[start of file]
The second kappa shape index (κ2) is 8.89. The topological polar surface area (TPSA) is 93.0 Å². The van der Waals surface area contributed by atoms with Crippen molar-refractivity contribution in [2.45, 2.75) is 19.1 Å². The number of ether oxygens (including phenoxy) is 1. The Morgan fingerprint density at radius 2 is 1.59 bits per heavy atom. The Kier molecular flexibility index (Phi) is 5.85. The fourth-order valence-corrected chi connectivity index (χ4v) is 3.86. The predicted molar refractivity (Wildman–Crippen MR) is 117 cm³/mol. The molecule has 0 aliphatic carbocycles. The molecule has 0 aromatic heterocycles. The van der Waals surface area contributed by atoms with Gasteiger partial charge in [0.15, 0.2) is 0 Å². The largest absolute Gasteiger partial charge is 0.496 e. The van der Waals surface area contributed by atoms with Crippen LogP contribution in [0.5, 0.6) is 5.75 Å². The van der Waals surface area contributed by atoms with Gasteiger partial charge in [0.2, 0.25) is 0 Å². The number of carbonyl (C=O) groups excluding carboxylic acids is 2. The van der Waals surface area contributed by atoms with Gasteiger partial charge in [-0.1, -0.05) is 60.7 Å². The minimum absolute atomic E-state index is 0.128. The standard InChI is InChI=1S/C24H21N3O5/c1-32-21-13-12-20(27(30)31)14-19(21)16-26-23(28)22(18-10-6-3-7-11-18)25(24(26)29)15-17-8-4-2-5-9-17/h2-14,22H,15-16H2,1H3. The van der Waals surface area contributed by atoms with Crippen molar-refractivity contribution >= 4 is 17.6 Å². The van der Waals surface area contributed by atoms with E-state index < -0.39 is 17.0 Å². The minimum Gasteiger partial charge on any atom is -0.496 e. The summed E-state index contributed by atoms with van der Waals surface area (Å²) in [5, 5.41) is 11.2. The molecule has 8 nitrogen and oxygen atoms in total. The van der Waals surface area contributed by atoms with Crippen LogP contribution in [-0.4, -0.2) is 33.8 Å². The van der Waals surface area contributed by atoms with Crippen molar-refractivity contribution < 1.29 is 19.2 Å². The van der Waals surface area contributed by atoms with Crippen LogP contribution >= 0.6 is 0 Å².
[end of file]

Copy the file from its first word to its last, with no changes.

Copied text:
The second kappa shape index (κ2) is 8.89. The topological polar surface area (TPSA) is 93.0 Å². The van der Waals surface area contributed by atoms with Crippen molar-refractivity contribution in [2.45, 2.75) is 19.1 Å². The number of ether oxygens (including phenoxy) is 1. The Morgan fingerprint density at radius 2 is 1.59 bits per heavy atom. The Kier molecular flexibility index (Phi) is 5.85. The fourth-order valence-corrected chi connectivity index (χ4v) is 3.86. The predicted molar refractivity (Wildman–Crippen MR) is 117 cm³/mol. The molecule has 0 aliphatic carbocycles. The molecule has 0 aromatic heterocycles. The van der Waals surface area contributed by atoms with Gasteiger partial charge in [0.15, 0.2) is 0 Å². The largest absolute Gasteiger partial charge is 0.496 e. The van der Waals surface area contributed by atoms with Crippen LogP contribution in [0.5, 0.6) is 5.75 Å². The van der Waals surface area contributed by atoms with Gasteiger partial charge in [0.2, 0.25) is 0 Å². The number of carbonyl (C=O) groups excluding carboxylic acids is 2. The van der Waals surface area contributed by atoms with Gasteiger partial charge in [-0.1, -0.05) is 60.7 Å². The minimum absolute atomic E-state index is 0.128. The standard InChI is InChI=1S/C24H21N3O5/c1-32-21-13-12-20(27(30)31)14-19(21)16-26-23(28)22(18-10-6-3-7-11-18)25(24(26)29)15-17-8-4-2-5-9-17/h2-14,22H,15-16H2,1H3. The van der Waals surface area contributed by atoms with Crippen molar-refractivity contribution >= 4 is 17.6 Å². The van der Waals surface area contributed by atoms with E-state index < -0.39 is 17.0 Å². The minimum Gasteiger partial charge on any atom is -0.496 e. The summed E-state index contributed by atoms with van der Waals surface area (Å²) in [5, 5.41) is 11.2. The molecule has 8 nitrogen and oxygen atoms in total. The van der Waals surface area contributed by atoms with Crippen LogP contribution in [-0.4, -0.2) is 33.8 Å². The van der Waals surface area contributed by atoms with Crippen molar-refractivity contribution < 1.29 is 19.2 Å². The van der Waals surface area contributed by atoms with Crippen LogP contribution >= 0.6 is 0 Å².